Last Updated on September 5, 2023, by eNotes Editorial. Word Count: 310
The play Cyclops by Euripides is a retelling and expansion upon the portion of the Odyssey in which Odysseus becomes trapped on the island of the Cyclops and must trick the beast so that he can save himself and his men. The story begins with a soliloquy from Silenus, a satyr who is trapped on the island of Polyphemus, the Cyclops. He explains that he and the other satyrs are all captives of Polyphemus, and they are in desperate need of help because they are slaves and cannot live as they are intended to—like frolicking beasts.
Odysseus arrives on the island, and he offers wine in exchange for food, which Silenus greedily accepts, in spite of the fact that the food belongs to Polyphemus. After Odysseus and his men are blamed for stealing the food, they are taken captive as well.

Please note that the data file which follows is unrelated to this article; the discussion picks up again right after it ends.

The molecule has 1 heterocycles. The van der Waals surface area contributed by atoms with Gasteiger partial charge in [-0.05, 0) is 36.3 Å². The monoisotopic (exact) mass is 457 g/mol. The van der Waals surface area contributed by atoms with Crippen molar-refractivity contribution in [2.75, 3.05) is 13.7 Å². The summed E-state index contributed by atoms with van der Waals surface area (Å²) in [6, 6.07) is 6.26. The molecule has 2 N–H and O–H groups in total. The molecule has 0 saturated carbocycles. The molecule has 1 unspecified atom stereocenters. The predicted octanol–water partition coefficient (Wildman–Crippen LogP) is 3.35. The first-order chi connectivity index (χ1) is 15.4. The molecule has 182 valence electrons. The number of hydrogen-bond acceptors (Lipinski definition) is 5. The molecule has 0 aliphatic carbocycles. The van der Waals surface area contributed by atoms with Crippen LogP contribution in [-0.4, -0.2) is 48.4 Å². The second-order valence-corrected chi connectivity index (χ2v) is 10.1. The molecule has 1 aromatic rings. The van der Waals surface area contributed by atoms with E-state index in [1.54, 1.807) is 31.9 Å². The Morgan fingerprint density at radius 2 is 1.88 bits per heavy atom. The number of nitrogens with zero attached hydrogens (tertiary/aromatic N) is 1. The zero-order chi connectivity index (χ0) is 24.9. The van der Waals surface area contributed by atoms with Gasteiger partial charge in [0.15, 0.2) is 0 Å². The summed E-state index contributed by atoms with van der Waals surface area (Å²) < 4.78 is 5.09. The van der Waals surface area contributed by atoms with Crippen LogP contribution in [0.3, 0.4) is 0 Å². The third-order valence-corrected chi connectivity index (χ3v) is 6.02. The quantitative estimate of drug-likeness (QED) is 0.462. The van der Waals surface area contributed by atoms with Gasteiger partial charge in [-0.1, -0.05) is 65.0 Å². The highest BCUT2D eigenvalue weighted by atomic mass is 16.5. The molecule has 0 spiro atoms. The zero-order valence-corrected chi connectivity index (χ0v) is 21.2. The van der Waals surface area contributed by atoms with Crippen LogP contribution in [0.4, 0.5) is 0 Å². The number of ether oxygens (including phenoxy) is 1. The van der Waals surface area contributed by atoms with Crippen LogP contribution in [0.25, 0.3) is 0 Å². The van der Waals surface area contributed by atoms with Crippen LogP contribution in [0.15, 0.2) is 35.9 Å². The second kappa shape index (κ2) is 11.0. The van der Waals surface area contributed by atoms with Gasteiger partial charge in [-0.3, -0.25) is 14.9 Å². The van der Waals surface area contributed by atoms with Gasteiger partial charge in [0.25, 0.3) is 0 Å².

Unlike in the Odyssey, Odysseus attempts to reason with the Cyclops, and they have a spirited discussion about morality and social welfare. Odysseus argues for hospitality and care, while Polyphemus reasons that personal gain is the only thing of importance, and therefore he couldn’t care less about the plight of others. He says that personal gain is worthy of worship and that the satyrs and other individuals who are in need have simply failed and deserve no help.
After being locked up by Polyphemus, Odysseus formulates his escape plan: to get the giant drunk and blind him with a burning poker. Silenus gets the Cyclops drunk, but the satyrs are unwilling to go through with blinding him. Odysseus gets his men to help him complete the plan, and they escape on their own. In the process he reveals his identity to Polyphemus, whose father, Poseidon, then rages against Odysseus for the remainder of his journey home, which is the cause of his ongoing troubles in the Odyssey.